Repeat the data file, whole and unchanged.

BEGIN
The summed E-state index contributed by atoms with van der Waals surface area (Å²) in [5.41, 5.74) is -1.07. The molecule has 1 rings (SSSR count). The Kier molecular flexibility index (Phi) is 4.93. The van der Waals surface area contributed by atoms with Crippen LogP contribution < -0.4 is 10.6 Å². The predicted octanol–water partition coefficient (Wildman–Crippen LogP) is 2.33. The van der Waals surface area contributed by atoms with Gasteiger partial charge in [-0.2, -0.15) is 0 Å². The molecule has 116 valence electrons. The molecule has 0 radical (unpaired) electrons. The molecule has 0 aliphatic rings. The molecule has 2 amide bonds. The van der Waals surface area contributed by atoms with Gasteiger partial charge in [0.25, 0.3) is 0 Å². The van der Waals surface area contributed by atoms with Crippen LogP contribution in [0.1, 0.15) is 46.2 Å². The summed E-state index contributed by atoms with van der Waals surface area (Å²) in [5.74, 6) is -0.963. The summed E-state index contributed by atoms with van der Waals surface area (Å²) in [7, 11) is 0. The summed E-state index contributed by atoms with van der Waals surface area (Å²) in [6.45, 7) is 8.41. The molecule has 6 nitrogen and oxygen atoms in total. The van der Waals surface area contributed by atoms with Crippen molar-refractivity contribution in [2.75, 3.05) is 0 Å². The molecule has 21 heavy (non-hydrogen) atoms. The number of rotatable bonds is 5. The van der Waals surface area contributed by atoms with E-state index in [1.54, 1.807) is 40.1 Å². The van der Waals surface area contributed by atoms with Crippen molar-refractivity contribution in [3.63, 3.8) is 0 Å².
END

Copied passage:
The summed E-state index contributed by atoms with van der Waals surface area (Å²) in [5.41, 5.74) is -1.07. The molecule has 1 rings (SSSR count). The Kier molecular flexibility index (Phi) is 4.93. The van der Waals surface area contributed by atoms with Crippen LogP contribution < -0.4 is 10.6 Å². The predicted octanol–water partition coefficient (Wildman–Crippen LogP) is 2.33. The van der Waals surface area contributed by atoms with Gasteiger partial charge in [-0.2, -0.15) is 0 Å². The molecule has 116 valence electrons. The molecule has 0 radical (unpaired) electrons. The molecule has 0 aliphatic rings. The molecule has 2 amide bonds. The van der Waals surface area contributed by atoms with Gasteiger partial charge in [0.25, 0.3) is 0 Å². The van der Waals surface area contributed by atoms with Crippen LogP contribution in [0.1, 0.15) is 46.2 Å². The summed E-state index contributed by atoms with van der Waals surface area (Å²) in [5.74, 6) is -0.963. The summed E-state index contributed by atoms with van der Waals surface area (Å²) in [7, 11) is 0. The summed E-state index contributed by atoms with van der Waals surface area (Å²) in [6.45, 7) is 8.41. The molecule has 6 nitrogen and oxygen atoms in total. The van der Waals surface area contributed by atoms with Crippen molar-refractivity contribution in [2.75, 3.05) is 0 Å². The molecule has 21 heavy (non-hydrogen) atoms. The number of rotatable bonds is 5. The van der Waals surface area contributed by atoms with E-state index in [1.54, 1.807) is 40.1 Å². The van der Waals surface area contributed by atoms with Crippen molar-refractivity contribution in [3.63, 3.8) is 0 Å².